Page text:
By Editorial Board | Echo
Last week, The Echo reported on Excalibur, an anonymous publication distributed across Taylor's campus. This week, we are sharing our thoughts. In this column, we will discuss Excalibur in light of The Echo's stance on anonymity and issue a challenge for campus-wide civility.
Per The Echo's policy, we do not use anonymous writers or sources. We see several disadvantages with anonymity. In cases where a writer at The Echo writes a story and we are contacted in regard to either an error or a missing perspective, we make it a point to listen to the reader and correct as necessary.
Anonymity does not provide adequate means of contact. This, in turn, robs those with counter insight the space to meet with the writer and voice their thoughts. Additionally, disclosing writers' identities protects our staff. If a writer makes a statement anonymously, speculation leads some to wrongly ascribe the views presented to the whole group or can isolate one suspected person rather than considering the full circumstance.
In this way, we think the execution of Excalibur misses the mark. We support the sharing of ideas, as we are a newspaper and include an Opinions section, with which we do not turn opinions away. Excalibur, though not a newspaper, addresses important topics worthy of dialogue, no matter what conclusion one makes. However, we believe the ability to address a person rather than a paper is important.
We challenge the writers of Excalibur to take this opportunity to not only make themselves known, but to invite dialogue with civility rather than a perceived tone of religious superiority. And that includes here. Should the writers of Excalibur feel the need to address The Echo, they have the freedom to do so on the Opinions page should they choose to reveal their identities.
We also challenge the Taylor community to consider their reactions. We see the name-calling that occurs to the few rather than realizing that one or two people do not represent a whole group. We challenge the campus community to avoid name-calling in an interrogatory manner and rather to address the individuals they would like to talk with directly. We have seen this in the reaction to Excalibur and believe this is an improper response.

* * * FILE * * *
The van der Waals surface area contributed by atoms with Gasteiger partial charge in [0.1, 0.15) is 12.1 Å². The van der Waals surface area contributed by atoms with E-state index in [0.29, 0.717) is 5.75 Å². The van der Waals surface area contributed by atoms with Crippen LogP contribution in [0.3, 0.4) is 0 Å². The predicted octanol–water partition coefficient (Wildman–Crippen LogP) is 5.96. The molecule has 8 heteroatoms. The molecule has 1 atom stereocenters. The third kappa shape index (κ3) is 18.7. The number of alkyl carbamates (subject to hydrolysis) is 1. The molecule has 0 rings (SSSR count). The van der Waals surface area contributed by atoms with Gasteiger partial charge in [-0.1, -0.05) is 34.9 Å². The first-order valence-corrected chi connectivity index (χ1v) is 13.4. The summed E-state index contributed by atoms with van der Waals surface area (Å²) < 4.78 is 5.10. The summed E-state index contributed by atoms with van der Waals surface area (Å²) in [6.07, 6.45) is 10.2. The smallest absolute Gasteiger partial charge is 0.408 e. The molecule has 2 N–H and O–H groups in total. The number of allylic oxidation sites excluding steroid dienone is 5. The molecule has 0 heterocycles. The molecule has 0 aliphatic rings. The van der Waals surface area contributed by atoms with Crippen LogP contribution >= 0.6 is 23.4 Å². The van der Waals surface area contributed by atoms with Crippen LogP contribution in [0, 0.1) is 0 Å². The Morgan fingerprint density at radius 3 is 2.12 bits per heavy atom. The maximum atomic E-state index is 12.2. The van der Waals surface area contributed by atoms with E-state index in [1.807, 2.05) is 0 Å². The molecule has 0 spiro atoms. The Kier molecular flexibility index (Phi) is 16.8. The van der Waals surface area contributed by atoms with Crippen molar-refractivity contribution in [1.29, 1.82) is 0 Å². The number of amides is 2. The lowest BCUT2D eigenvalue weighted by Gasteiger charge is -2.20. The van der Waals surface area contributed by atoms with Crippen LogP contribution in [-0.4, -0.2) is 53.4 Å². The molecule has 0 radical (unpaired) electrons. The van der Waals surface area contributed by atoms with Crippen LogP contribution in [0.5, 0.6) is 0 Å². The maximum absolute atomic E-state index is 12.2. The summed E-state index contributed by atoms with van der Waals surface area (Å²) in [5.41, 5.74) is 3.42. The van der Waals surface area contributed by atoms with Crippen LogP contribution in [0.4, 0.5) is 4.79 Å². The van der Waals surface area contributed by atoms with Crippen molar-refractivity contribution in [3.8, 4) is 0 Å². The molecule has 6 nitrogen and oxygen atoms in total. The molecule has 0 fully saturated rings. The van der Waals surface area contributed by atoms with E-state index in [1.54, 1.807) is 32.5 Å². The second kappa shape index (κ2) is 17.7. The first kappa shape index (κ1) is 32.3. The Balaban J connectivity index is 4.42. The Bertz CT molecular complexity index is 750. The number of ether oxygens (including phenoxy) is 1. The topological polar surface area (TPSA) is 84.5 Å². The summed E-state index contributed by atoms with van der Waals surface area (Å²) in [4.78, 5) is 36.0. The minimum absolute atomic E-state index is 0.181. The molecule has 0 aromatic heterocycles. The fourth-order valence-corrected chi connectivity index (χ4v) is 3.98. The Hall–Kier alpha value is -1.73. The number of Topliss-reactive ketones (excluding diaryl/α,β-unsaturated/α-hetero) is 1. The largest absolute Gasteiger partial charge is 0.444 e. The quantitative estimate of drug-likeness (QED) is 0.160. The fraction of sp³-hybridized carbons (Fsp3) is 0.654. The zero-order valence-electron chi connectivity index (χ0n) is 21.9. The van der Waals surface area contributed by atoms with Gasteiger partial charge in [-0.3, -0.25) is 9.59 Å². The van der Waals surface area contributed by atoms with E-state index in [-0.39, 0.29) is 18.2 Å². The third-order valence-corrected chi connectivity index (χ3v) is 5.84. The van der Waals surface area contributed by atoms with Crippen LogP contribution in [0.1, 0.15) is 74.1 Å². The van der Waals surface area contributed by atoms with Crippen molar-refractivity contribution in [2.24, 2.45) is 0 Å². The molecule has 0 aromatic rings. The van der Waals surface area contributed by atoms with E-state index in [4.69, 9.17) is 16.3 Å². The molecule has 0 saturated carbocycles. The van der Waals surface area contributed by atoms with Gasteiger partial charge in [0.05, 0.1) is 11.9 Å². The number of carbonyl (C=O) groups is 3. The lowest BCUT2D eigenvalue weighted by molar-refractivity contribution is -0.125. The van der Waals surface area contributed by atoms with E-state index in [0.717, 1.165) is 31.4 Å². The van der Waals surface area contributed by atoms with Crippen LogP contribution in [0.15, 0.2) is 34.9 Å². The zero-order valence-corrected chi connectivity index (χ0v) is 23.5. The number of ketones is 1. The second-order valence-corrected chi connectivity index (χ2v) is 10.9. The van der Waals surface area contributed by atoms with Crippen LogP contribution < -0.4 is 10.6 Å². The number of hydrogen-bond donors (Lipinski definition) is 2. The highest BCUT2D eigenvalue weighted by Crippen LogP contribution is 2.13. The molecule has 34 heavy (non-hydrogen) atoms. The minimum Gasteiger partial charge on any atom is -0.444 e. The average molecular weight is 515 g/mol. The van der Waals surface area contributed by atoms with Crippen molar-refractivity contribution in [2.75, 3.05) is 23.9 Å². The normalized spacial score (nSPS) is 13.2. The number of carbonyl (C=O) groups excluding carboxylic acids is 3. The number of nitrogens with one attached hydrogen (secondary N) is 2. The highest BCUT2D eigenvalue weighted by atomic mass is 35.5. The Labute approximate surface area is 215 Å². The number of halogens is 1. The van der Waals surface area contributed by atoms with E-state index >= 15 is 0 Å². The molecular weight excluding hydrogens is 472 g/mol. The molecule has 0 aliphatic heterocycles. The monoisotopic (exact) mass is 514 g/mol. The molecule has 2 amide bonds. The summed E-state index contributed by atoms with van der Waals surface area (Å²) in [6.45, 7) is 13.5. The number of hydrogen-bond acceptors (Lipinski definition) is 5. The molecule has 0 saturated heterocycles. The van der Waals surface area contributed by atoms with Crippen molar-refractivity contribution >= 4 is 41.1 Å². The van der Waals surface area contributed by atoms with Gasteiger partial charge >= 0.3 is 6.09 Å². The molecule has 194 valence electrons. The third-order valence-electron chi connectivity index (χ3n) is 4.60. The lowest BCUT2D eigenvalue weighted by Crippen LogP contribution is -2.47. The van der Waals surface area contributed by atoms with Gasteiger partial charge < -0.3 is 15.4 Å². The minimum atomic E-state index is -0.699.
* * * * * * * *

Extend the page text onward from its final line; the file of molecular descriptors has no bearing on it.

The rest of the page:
Last year's chapel theme, "convicted civility," laid the framework for proper discourse in Christian community. The execution of and reaction to Excalibur, we believe, fails to exhibit this civility. Instead, maybe some writers felt the reaction was far from what they envisioned.
Some community members felt hurt or angry. Some felt Excalibur distracted from other concerns and excluded other important narratives on campus. Some care only about the names of the people behind Excalibur for interest's sake. Some are tired and frustrated with debate. Some didn't even pick up Excalibur to begin with. Whoever has encountered Excalibur and whatever their thoughts toward it, one thing we ask: open conversation.
Let's not make this an opportunity for backlashing. Let's make this an opportunity for healing. Since shock and hurt were the reaction of some, that is a reaction warranting conversation and reconciliation. If anything, we feel this shows the writers and those who reacted both felt Taylor was not a safe space to have these conversations by any other means.
If we are a university committed to create "safe spaces" for conversation and relationship, Excalibur should never have had to take place. Nor should there exist emotional charge surrounding it. Let's address this hurt in the open and truly commit to creating a safe space for all in our community.
The opinions expressed in Our View columns reflect the views of The Echo Editorial Board, and not necessarily those of Taylor University.